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Cutting through the noise on the Inflation Reduction Act: Key learnings for climate technology in Europe

June 14, 2023

A new brief from Clean Air Task Force reframes and analyses the U.S. policy approach to driving investments across the entire clean technology lifecycle and offers recommendations for European policymakers on how to design a business case to advance clean energy. 

“It is too risky to bet the future of Europe’s power, industrial, steel, cement, and transportation sectors on limited decarbonisation pathways,” said Sonia Stoyanova, CATF’s Government Affairs Associate in Europe. “With the European Commission proposing the Net-Zero Industry Act and provisions for clean energy manufacturing, it’s the perfect time to ask a hard question: how can Europe commercialise and deploy as many climate technology options as possible?” 

The brief, Designing a business case for climate technology in Europe, is authored by CATF’s transatlantic experts Sonia Stoyanova, Lee Beck, and John Thompson and assesses how the U.S. policy approach promotes multiple technologies to increase decarbonisation options by supporting technologies with a variety of incentive structures from laboratory to commercialisation. The authors analysed the recent package of climate policies from the U.S., including the Inflation Reduction Act (IRA), the Infrastructure Investment and Jobs Act (IIJA), and the Energy Act of 2020. The brief details how the three policy packages fit together. Collectively, they:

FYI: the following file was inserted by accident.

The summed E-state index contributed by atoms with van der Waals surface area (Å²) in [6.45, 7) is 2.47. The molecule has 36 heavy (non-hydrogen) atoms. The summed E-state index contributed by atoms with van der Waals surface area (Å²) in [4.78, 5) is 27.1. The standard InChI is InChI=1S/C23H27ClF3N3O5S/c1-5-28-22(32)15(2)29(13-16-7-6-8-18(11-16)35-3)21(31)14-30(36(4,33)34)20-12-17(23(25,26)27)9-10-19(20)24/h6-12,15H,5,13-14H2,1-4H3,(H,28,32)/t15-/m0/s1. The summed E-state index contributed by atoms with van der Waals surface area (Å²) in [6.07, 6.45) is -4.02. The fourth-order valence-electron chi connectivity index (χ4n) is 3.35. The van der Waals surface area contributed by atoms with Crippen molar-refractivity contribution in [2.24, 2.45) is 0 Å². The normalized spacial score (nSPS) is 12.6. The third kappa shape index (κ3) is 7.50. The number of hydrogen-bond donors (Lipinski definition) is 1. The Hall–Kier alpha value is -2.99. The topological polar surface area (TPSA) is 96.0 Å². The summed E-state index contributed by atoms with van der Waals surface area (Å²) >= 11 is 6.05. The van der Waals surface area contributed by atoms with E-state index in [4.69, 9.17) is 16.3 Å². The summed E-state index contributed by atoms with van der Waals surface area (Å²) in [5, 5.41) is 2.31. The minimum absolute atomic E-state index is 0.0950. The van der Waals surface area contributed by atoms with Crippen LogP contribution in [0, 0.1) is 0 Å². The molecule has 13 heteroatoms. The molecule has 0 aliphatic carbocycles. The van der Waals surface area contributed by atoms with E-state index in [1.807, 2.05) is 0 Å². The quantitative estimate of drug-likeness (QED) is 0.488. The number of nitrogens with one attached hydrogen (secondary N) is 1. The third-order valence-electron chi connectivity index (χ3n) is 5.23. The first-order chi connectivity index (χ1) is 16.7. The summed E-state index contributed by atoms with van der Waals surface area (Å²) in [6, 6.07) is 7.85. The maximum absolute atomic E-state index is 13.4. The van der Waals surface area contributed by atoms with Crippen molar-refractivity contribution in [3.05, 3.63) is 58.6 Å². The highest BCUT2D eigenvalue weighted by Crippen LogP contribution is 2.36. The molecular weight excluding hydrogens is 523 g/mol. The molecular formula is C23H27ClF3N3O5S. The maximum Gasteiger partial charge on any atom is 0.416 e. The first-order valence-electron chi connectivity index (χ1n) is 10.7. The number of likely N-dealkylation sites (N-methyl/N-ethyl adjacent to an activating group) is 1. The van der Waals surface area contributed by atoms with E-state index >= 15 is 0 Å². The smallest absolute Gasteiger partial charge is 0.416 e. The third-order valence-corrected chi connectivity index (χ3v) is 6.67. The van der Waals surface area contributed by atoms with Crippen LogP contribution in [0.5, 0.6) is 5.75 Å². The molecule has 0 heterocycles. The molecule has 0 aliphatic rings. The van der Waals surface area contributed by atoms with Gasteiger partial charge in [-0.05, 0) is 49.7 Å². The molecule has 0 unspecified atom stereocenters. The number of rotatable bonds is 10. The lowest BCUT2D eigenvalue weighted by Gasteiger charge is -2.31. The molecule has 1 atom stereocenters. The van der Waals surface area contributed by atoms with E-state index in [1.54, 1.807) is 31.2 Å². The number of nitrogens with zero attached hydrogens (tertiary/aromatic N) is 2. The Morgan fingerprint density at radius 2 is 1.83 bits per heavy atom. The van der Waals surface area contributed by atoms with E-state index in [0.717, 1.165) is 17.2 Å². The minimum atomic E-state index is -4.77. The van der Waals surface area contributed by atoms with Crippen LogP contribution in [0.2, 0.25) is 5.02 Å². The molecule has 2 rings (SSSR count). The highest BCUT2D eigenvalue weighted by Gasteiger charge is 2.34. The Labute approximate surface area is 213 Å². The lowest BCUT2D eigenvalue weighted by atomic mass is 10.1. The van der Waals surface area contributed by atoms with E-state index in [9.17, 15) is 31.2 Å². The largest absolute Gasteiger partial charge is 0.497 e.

• Support multiple technologies to create many decarbonisation options 
  • Tailor policy support to fit the needs of each specific development stages  
  • Address multiple barriers (not just cost), including barriers to building and connecting infrastructure, accessing financing, and speeding project construction 
  • Provide clarity and focus on the path to large-scale deployment 

“The U.S. approach to clean energy technology emphasises policies in the research and development (R&D), early commercialisation, and expansion stages,” said CATF’s Technology and Markets Director, John Thompson. “The purpose is to shorten the time it takes for clean energy technologies to reach the ‘take-off point.’” 

The brief provides important learnings for European policymakers, and lists key principles that policymakers should consider when designing a business case to advance clean energy:  

  • De-politicise technology innovation and embrace optionality 
  • Clarify the current technology deployment policy funding landscape across EU and Member States 
  • Tailor policy to bridge gap between commercialisation stages to lower cost 
  • Enable faster deployment through regulatory streamlining and self-activating policy 
  • Overcome ecosystem barriers by addressing infrastructure needs with proactive planning and coordination 

Read the brief here for more information on how Europe can make a successful business case and meet decarbonisation targets, and learn more about CATF’s work in Europe

Press Contact  

Rowan Emslie, Communications Director, EU, [email protected], +32 476-97-36-42  

About Clean Air Task Force  

Clean Air Task Force (CATF) is a global nonprofit organization working to safeguard against the worst impacts of climate change by catalyzing the rapid development and deployment of low-carbon energy and other climate-protecting technologies. With 25 years of internationally recognized expertise on climate policy and a fierce commitment to exploring all potential solutions, CATF is a pragmatic, non-ideological advocacy group with the bold ideas needed to address climate change. CATF has offices in Boston, Washington D.C., and Brussels, with staff working virtually around the world.   

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